The symptoms of ADHD are distributed continuously within the population from extremely low to high levels of inattention, hyperactivity, and impulsivity. Individuals with ADHD populate the extreme high end of its continuum (Kuntsi et al., 2001, 2009). Here we use the approach of measuring the level of ADHD symptoms shown by each participant, rather than dichotomizing participants into ADHD and control groups. This approach of measuring ADHD symptom levels along the continuum has been used previously in behavioral (Kuntsi et al., 2001; Kollins et al., 2005; Diamantopoulou et al., 2007; Bidwell et al., 2014) and EEG (Broyd et al., 2011) studies. Categorizing an ADHD and a control group by choosing a cut-point at the extreme end of the ADHD symptom distribution will result in variation in levels of ADHD symptoms between individuals within the same group. This group comparison may hinder our understanding of how different levels of ADHD symptoms impact behavior. Frazier et al. (2007), therefore, suggested that more studies should examine ADHD symptoms as a continuous variable in order to further understand the impairments in cognitive processes underlying ADHD.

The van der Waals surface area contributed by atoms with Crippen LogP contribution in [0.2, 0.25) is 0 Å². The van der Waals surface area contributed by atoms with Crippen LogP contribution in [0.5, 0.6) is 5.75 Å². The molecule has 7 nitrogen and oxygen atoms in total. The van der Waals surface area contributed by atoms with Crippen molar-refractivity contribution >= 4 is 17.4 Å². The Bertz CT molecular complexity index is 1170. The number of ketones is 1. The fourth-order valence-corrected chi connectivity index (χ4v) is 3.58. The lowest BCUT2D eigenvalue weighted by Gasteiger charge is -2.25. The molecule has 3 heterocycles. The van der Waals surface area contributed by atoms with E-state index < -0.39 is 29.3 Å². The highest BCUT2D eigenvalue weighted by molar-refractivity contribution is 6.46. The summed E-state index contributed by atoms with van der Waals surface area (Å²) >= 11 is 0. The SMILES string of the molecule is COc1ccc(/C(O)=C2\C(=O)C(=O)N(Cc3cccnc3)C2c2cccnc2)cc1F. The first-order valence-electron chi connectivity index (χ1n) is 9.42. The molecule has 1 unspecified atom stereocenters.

Individuals with ADHD often, but not always, show difficulty in sustaining their attention. Sustained attention is the conscious processing of non-arousing stimuli over a period of time (Robertson et al., 1997). Behavioral measures that are often used in sustained attention tasks include the number of omission and commission errors made and the speed and consistency of response (Huang-Pollock et al., 2012). A meta-analysis by Huang-Pollock et al. (2012) reported more omission and commission errors and greater RTV measured by SDRT were found in performance of the Continuous Performance Test (CPT) by participants with ADHD relative to those without ADHD, across the ages of 6–12. Using the SART, greater numbers of omission and commission errors, and greater SDRT were also observed in children with ADHD compared with those without ADHD (O’Connell et al., 2004). A meta-analysis by Wright et al. (2014) including both CPT and SART, also reported more errors of omission and commission made by children with ADHD. These findings support the proposition that sustained attention is impaired in individuals with ADHD.